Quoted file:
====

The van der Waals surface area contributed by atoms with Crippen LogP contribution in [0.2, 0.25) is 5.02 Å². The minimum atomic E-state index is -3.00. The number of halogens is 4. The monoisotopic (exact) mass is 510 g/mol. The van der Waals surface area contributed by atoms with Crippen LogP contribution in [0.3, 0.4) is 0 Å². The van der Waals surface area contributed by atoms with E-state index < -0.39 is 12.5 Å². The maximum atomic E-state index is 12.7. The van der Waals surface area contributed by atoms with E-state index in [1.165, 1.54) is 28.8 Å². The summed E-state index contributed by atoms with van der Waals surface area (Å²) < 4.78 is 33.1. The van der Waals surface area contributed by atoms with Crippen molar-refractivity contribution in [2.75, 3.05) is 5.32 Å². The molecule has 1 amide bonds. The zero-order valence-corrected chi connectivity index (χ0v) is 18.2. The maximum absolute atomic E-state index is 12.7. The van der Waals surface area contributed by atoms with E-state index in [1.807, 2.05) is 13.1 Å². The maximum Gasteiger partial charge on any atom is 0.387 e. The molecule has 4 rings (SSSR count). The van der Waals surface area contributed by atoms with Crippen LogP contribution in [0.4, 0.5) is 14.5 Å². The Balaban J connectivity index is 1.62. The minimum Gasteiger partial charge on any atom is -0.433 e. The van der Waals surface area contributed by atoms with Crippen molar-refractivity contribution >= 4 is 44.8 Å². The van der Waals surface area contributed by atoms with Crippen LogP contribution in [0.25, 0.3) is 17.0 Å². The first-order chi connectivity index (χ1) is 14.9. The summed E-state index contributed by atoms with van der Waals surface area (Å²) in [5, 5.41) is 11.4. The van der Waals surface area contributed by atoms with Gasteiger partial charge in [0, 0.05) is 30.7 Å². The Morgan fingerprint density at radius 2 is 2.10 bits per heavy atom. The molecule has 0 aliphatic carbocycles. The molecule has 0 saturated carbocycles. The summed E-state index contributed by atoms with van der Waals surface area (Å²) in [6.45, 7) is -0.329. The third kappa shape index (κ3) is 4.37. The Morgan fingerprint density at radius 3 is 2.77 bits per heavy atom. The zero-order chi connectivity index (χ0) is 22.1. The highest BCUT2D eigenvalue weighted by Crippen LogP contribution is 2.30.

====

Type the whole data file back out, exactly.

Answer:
The van der Waals surface area contributed by atoms with Crippen LogP contribution in [0.2, 0.25) is 5.02 Å². The minimum atomic E-state index is -3.00. The number of halogens is 4. The monoisotopic (exact) mass is 510 g/mol. The van der Waals surface area contributed by atoms with Crippen LogP contribution in [0.3, 0.4) is 0 Å². The van der Waals surface area contributed by atoms with E-state index < -0.39 is 12.5 Å². The maximum atomic E-state index is 12.7. The van der Waals surface area contributed by atoms with E-state index in [1.165, 1.54) is 28.8 Å². The summed E-state index contributed by atoms with van der Waals surface area (Å²) < 4.78 is 33.1. The van der Waals surface area contributed by atoms with Crippen molar-refractivity contribution in [2.75, 3.05) is 5.32 Å². The molecule has 1 amide bonds. The zero-order valence-corrected chi connectivity index (χ0v) is 18.2. The maximum absolute atomic E-state index is 12.7. The van der Waals surface area contributed by atoms with E-state index in [1.807, 2.05) is 13.1 Å². The maximum Gasteiger partial charge on any atom is 0.387 e. The molecule has 4 rings (SSSR count). The van der Waals surface area contributed by atoms with Crippen LogP contribution in [0.4, 0.5) is 14.5 Å². The Balaban J connectivity index is 1.62. The minimum Gasteiger partial charge on any atom is -0.433 e. The van der Waals surface area contributed by atoms with Crippen molar-refractivity contribution >= 4 is 44.8 Å². The van der Waals surface area contributed by atoms with Crippen LogP contribution in [0.25, 0.3) is 17.0 Å². The first-order chi connectivity index (χ1) is 14.9. The summed E-state index contributed by atoms with van der Waals surface area (Å²) in [5, 5.41) is 11.4. The van der Waals surface area contributed by atoms with Gasteiger partial charge in [0, 0.05) is 30.7 Å². The Morgan fingerprint density at radius 2 is 2.10 bits per heavy atom. The molecule has 0 aliphatic carbocycles. The molecule has 0 saturated carbocycles. The summed E-state index contributed by atoms with van der Waals surface area (Å²) in [6.45, 7) is -0.329. The third kappa shape index (κ3) is 4.37. The Morgan fingerprint density at radius 3 is 2.77 bits per heavy atom. The zero-order chi connectivity index (χ0) is 22.1. The highest BCUT2D eigenvalue weighted by Crippen LogP contribution is 2.30.